// using JSON, so we decode the streamed events and encode the events added to
  // the sink.
  var socket = await WebSocket.connect("ws://");
  var stream = socket.transform(JSON.decoder);
  var sink = const StreamSinkTransformer.fromStreamTransformer(JSON.encoder)

  // ...


This complements a class, not from the core libraries, but from the async package itself. In my last article, I talked about StreamCompleter, which allows you to return a stream immediately when that stream is only actually generated later on. StreamSinkCompleter performs the same role, but for sinks.

The API is pretty much entirely parallel to StreamCompleter: the sink getter returns the sink that’s being completed, and the setDestinationSink() method sets the underlying implementation of that sink. There’s even a StreamSink.fromFuture() method that directly converts a Future<StreamSink> into a StreamSink.

There is a bit of extra subtlety with the setError() method, though. Sinks don’t emit events the same way streams do, but they do have a way of surfacing errors: the done future. So when you call setError(), it causes the sink to ignore all events that are added and emit the given error through done.


StreamQueue may be my favorite of all the APIs in the async package. It straddles the boundary between streams and individual values by taking a stream—which operates by pushing events to callbacks—and exposing a pull-based API structured mostly around futures.

The simplest example is the next getter, which returns a future that completes to the next value in the stream. So the first time you call it, it returns the first event. Then it’ll return the second event, then the third, and so on. This is all true even if you call it multiple times before the first future completes—StreamQueue keeps track of which future events belong to which futures.

void main() async {
  var queue = new StreamQueue(new Stream.fromIterable([1, 2, 3]));
  var first =;
  var second =;
  var third =;
  print(await Future.wait([first, second, third])); // => [1, 2, 3]

If you call next and there turn out to be no events left in the stream, it’ll complete with a StateError. If you’re worried about this, you can check hasNext first to see if such a value exists.

There’s a take() method, which consumes a given number of events and returns a list containing them—or just all the remaining values, if there are fewer than the given number. There’s also skip(), which is like take() except that it ignores the values entirely.

If you have a StreamQueue and you want a stream instead, you can use the rest getter. This returns the portion of the underlying stream after all the reserved events. We can use it to re-write the firstAndRest() function from my last article:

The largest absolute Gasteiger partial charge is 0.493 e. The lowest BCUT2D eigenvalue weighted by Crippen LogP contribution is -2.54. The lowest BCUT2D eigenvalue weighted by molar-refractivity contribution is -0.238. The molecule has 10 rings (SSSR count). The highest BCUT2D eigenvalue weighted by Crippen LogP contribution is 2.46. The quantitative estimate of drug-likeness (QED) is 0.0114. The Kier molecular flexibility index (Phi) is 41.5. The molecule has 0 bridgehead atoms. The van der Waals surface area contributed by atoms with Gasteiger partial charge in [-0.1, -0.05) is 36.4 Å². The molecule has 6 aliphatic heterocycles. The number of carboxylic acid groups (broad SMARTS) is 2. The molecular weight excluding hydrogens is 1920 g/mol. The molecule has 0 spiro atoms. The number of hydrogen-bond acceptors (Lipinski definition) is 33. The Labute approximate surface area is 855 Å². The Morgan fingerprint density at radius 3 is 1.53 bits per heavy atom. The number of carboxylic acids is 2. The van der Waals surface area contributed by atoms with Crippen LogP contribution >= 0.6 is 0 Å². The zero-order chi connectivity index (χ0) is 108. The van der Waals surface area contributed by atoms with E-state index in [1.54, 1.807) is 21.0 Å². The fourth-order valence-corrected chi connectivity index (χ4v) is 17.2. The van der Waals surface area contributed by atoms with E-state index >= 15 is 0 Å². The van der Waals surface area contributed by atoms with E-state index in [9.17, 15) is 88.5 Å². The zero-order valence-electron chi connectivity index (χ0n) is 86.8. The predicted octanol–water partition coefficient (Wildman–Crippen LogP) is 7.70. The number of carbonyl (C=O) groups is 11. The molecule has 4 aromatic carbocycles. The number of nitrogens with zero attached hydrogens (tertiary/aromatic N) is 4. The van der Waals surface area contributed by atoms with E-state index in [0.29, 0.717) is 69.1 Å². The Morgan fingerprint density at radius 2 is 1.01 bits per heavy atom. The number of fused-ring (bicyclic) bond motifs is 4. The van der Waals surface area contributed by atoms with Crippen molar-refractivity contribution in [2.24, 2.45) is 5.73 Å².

/// Calls [onFirst] with the first event emitted by [source].
/// Returns a stream that emits all events in [source] after the first.
Stream firstAndRest(Stream source, void onFirst(value)) {
  var queue = new StreamQueue(source);;

Finally, when you’re done with a queue, you can call cancel(). This cancels the subscription to the underlying stream, but by default, it waits to do so until after the stream fires enough events to complete all outstanding futures from next and friends. However, if you pass immediate: true, it’ll cancel the subscription right away instead. The outstanding futures will complete as though the stream had closed.

StreamQueue is particularly useful for testing streams. It lets you write very straightforward code that just tests each event in series, rather than fiddling around explicit calls to Stream.listen(). For example, here’s a real test for CancelableOperation:

void main() {
  test("asStream() emits an error and then closes", () async {
    var completer = new CancelableCompleter();
    var queue = new StreamQueue(completer.operation.asStream());
    expect(, throwsA("error"));
    expect(queue.hasNext, isFalse);

In addition to writing great blog posts about cool packages, I maintain the test package, and one of my long-term plans is to introduce a set of stream matchers. These matchers will be heavily based on StreamQueue, since it’s so handy for moving through a stream event by event.


Three articles later, and I’m finally done showing off everything cool in the async package—at least until more cool stuff gets added! Master these tools and you’ll be well on your way to being an asynchrony expert. Maybe you’ll even find some unfilled needs, work up a solution, and send us a pull request!

Come back again in two weeks when I talk about a package that builds a brand new abstraction on top of async.